Orchid Theology | Raya
God himself is beauty, and he creates beautiful things.
“God Almighty was the first to plant a garden. It is, in fact, the purest of human pleasures.” -French bacon, From the gardens (1625)
I adore orchids. Caring for them in my home is a hobby that brings me a lot of happiness. The beauty and diversity of the orchid reminds me of God’s creativity and care for every part of creation, and I get great satisfaction from raising them.
With more than 28,000 species worldwide, orchids are the largest family of flowering plants. Some orchids are small in size; Others are huge and weigh hundreds of pounds. Some have a delicate or delicious fragrance, others have a spicy smell, and a few have an unpleasant smell. Many species of orchids can live for decades. Some are terrestrial. Others are epiphytes, meaning they grow on trees or shrubs with their roots exposed to extract moisture from the humid air in their environment.
When fertilized, orchids produce large numbers of very small seeds. Surprisingly, most varieties require compatible fungi in their environment to germinate. Some varieties will only interact with one type of fungus, making them highly vulnerable to changes or interference in their ecosystem.
Orchid cultivation began as a hobby in the mid-19th century among wealthy flower collectors in England. In a period sometimes called “orchidilirium” or “orchid mania,” enthusiasts funded dangerous and sometimes extreme expeditions around the world in an attempt to obtain rare species from the wild for their collections. They paid exorbitant sums for plants that ultimately had a very low survival rate because little was known about their care. In 1973, the Convention on International Trade in Endangered Species of Wild Fauna and Flora banned international trade in orchid species taken from their natural habitats, but even today, the theft of rare and desirable orchids from botanic gardens and illegal harvesting from the wild continues, putting many The species is in danger of extinction.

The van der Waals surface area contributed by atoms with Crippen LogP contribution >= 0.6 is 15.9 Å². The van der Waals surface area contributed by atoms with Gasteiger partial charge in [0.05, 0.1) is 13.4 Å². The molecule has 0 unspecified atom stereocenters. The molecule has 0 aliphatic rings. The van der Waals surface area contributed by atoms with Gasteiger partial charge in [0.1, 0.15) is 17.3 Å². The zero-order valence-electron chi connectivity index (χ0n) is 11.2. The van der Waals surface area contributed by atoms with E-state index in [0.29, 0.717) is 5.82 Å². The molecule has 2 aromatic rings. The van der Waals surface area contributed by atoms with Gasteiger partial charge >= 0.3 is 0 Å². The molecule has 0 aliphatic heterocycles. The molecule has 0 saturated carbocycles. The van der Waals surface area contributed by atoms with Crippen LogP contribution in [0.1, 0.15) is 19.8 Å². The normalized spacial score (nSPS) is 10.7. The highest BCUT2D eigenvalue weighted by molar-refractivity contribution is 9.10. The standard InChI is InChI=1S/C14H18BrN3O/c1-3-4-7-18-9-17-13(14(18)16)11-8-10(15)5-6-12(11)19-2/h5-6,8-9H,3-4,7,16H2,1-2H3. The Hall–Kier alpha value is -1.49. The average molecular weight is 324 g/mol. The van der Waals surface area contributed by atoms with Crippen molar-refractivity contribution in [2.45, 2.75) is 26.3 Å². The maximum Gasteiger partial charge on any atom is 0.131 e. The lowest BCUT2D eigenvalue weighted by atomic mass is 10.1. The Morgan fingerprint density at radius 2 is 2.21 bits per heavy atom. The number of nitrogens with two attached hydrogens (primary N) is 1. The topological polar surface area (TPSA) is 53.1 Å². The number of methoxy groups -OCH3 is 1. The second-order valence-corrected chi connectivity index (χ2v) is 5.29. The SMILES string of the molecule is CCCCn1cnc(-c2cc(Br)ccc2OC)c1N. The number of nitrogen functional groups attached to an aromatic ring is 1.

In moments of contemplation as I watered my little collection, I wondered whether my fascination with orchids was complete devotion to God or if I was submitting to a bit of “humor and turmoil” myself. Is the time and money I spend buying and growing expensive houseplants a selfish act? Is the pleasure I take in making it flourish merely frivolous, incompatible with seeking first the kingdom of God? I suppose the question can be asked more broadly: Can our investment in things or activities that make our lives and living spaces more satisfying and beautiful be an honor to God?
I admire the work of William Morris, the English textile designer and leader of the Arts and Crafts movement at the turn of the 20th century. Morris rejected the chaos of Victorian homes and low-quality mass-produced products and focused instead on simplicity, beauty, creativity, quality and craftsmanship. His motto was: “Do not have anything in your homes that you do not know is useful or that you do not think is beautiful.” Can this position be reconciled with the Christian point of view? Should our gardens contain flowers or only vegetables?
Beauty in the natural world is a sign of God’s provision: “See how the lilies of the field grow. They neither work nor make their own clothes, but Solomon in all his glory was not dressed as beautifully as they are. And if God so wonderfully cares for the wildflowers that are here today that will be thrown into Fire tomorrow, He will surely care about you. Why do you have so little faith?’ (Matthew 6:28-34).